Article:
PTI government unveils two new economic incentives for the exporters: Report

PTI government unveils two new economic incentives for the exporters: Report

ISLAMABAD - PTI government unveils two new economic incentives for the exporters, Media Report has revealed.

Governor State Bank of Pakistan (SBP) Dr Reza Baqir announced two new measures designed to facilitate exporters in a press conference on the heels of a press conference led by Advisor to the Prime Minister on Finance Hafeez Sheikh on Monday in which he had also announced two pro-exporters measures – one of which was reiterated by the Governor: exporters would receive 300 billion rupees of additional loans – 200 billion rupees from commercial banks and 100 billion rupees from the SBP – and the cost of the loan would be borne by the government under the export refinance scheme with a much lower applicable rate of 3 percent relative to the discount rate which is 13.25 percent, Business Recorder has reported.

One would hope that the discounted discount rate would reduce the exporters' input costs sufficiently to give the needed boost to raise the total value of exports; however, the jury is still out as to whether this measure would make our exporters: (i) become competitive in the international market as a result given that other input costs remain higher than prevalent in other competing countries; and (ii) those exporters who had lost markets due to an overvalued rupee during Ishaq Dar's tenure and more recently due to an undervalued rupee, by 6 percent at last count, which has raised the cost of their import of raw materials and semi-finished products, will be able to get back their lost buyers – a challenging prospect at best.

One would assume that the intent of the second pro-exporters' measure Dr Baqir announced was to deal with the undervalued rupee, a patently flawed policy in effect since May this year, namely authorising dealers to effect advance payment up to 10,000 dollars per invoice on behalf of manufacturing concerns for import of raw material and spare-parts for their own use only as well as for Pakistani firms acquiring services from abroad; the amount of 10,000 dollars is appallingly low and begs the question as to which exporters/consultants, if any, are the target beneficiaries.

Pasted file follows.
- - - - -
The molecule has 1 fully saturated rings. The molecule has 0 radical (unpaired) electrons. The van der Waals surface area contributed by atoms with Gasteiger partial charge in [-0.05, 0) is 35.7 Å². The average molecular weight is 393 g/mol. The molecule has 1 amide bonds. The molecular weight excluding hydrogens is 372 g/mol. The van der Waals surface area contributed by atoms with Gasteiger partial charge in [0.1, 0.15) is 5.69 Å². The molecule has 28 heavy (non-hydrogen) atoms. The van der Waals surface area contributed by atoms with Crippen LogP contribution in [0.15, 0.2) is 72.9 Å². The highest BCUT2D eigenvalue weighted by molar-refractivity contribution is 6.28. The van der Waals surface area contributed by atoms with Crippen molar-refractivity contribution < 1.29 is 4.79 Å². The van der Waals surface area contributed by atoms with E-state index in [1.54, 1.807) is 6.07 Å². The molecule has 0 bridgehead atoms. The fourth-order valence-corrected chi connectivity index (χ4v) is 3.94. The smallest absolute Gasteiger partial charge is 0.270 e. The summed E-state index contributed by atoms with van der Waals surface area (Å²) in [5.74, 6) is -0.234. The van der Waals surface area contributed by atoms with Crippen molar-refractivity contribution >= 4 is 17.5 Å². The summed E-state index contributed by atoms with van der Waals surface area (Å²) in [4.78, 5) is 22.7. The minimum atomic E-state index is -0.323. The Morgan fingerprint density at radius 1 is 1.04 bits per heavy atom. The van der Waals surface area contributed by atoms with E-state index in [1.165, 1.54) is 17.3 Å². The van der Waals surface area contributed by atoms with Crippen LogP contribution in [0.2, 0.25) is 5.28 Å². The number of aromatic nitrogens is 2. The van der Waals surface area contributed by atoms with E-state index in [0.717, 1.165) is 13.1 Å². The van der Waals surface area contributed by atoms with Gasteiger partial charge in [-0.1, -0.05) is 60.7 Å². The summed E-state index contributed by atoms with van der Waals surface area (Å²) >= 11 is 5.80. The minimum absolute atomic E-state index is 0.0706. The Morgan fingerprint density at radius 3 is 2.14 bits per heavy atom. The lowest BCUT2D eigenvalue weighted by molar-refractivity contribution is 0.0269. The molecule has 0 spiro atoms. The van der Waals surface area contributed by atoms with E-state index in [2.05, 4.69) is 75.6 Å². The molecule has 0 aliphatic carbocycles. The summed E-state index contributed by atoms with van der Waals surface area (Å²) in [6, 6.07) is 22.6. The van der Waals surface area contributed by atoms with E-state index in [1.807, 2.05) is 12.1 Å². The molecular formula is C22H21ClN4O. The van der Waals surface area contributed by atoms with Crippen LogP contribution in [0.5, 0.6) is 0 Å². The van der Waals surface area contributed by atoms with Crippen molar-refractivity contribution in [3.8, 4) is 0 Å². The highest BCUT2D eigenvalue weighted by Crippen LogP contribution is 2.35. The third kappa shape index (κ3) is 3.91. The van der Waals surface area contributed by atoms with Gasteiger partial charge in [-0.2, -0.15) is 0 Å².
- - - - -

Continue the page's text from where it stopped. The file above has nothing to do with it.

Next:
Dr Baqir clarified that the intent was to benefit the small and medium enterprises (SMEs), however, Pakistan's SME sector, excluding wholesalers and retailers, like in other developing countries, is mainly indigenous-based and not reliant on imports.

The basic problems facing our SMEs, as highlighted repeatedly by academics and government research institutes/relevant departments/ministries, are the lack of a conducive and enabling regulatory environment, need to develop industrial clusters and provide business development services in all areas of business management. More recently, there are concerns that with the anticipated entry of Chinese SMEs as part of the China Pakistan Economic Corridor, local SMEs would take a hit.

Be that as it may, the fact that both the Adviser to the Prime Minister on Finance and the Governor SBP are focusing attention on increasing the country's exports in value terms especially as remittances (critical for narrowing the trade deficit) witnessed during the first quarter of the current year, by 2 percent, must be appreciated. It is the most desired form of earning foreign exchange because it not only reflects the manufacturing strength of a country but also its capacity to strengthen its reserves by earning as opposed to borrowing.

However, the measures that the two economic team leaders have formulated may not be sufficient especially given that their pro-export measures are more than offset by anti-export measures.

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